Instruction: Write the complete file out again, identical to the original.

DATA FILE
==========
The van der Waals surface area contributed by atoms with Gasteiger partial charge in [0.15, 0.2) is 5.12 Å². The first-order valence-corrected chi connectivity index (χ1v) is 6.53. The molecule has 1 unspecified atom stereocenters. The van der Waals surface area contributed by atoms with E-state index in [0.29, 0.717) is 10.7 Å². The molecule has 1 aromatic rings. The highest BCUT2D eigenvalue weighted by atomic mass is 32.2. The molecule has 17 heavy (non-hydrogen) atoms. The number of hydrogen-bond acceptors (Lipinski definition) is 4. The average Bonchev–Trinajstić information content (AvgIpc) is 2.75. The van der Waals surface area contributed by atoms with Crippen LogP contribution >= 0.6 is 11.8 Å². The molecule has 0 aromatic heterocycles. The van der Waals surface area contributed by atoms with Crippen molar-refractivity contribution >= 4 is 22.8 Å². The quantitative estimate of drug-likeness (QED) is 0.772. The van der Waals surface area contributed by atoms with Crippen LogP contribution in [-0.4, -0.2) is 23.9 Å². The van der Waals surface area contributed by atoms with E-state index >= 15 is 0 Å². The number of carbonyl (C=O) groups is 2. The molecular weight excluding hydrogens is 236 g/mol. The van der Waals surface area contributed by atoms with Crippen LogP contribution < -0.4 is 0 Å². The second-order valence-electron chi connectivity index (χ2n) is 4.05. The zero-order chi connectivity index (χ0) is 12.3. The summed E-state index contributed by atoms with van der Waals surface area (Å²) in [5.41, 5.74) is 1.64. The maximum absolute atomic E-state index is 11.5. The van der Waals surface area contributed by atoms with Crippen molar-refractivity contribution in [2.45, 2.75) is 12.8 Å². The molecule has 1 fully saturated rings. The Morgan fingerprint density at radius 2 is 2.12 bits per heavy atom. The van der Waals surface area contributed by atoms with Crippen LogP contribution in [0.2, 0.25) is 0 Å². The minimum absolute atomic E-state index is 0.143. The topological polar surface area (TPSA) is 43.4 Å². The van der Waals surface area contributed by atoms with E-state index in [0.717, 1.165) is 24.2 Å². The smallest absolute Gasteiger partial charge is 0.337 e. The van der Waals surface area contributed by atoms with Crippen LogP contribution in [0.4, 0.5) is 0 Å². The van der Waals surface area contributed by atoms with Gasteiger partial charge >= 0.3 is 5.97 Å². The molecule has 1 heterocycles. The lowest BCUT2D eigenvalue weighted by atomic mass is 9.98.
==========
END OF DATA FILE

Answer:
The van der Waals surface area contributed by atoms with Gasteiger partial charge in [0.15, 0.2) is 5.12 Å². The first-order valence-corrected chi connectivity index (χ1v) is 6.53. The molecule has 1 unspecified atom stereocenters. The van der Waals surface area contributed by atoms with E-state index in [0.29, 0.717) is 10.7 Å². The molecule has 1 aromatic rings. The highest BCUT2D eigenvalue weighted by atomic mass is 32.2. The molecule has 17 heavy (non-hydrogen) atoms. The number of hydrogen-bond acceptors (Lipinski definition) is 4. The average Bonchev–Trinajstić information content (AvgIpc) is 2.75. The van der Waals surface area contributed by atoms with Crippen LogP contribution >= 0.6 is 11.8 Å². The molecule has 0 aromatic heterocycles. The van der Waals surface area contributed by atoms with Crippen molar-refractivity contribution >= 4 is 22.8 Å². The quantitative estimate of drug-likeness (QED) is 0.772. The van der Waals surface area contributed by atoms with Crippen LogP contribution in [-0.4, -0.2) is 23.9 Å². The van der Waals surface area contributed by atoms with E-state index >= 15 is 0 Å². The number of carbonyl (C=O) groups is 2. The molecular weight excluding hydrogens is 236 g/mol. The van der Waals surface area contributed by atoms with Crippen LogP contribution < -0.4 is 0 Å². The second-order valence-electron chi connectivity index (χ2n) is 4.05. The zero-order chi connectivity index (χ0) is 12.3. The summed E-state index contributed by atoms with van der Waals surface area (Å²) in [5.41, 5.74) is 1.64. The maximum absolute atomic E-state index is 11.5. The van der Waals surface area contributed by atoms with Crippen molar-refractivity contribution in [2.45, 2.75) is 12.8 Å². The molecule has 1 fully saturated rings. The Morgan fingerprint density at radius 2 is 2.12 bits per heavy atom. The van der Waals surface area contributed by atoms with Crippen LogP contribution in [0.2, 0.25) is 0 Å². The minimum absolute atomic E-state index is 0.143. The topological polar surface area (TPSA) is 43.4 Å². The van der Waals surface area contributed by atoms with E-state index in [0.717, 1.165) is 24.2 Å². The smallest absolute Gasteiger partial charge is 0.337 e. The van der Waals surface area contributed by atoms with Crippen LogP contribution in [0.4, 0.5) is 0 Å². The van der Waals surface area contributed by atoms with Gasteiger partial charge >= 0.3 is 5.97 Å². The molecule has 1 heterocycles. The lowest BCUT2D eigenvalue weighted by atomic mass is 9.98.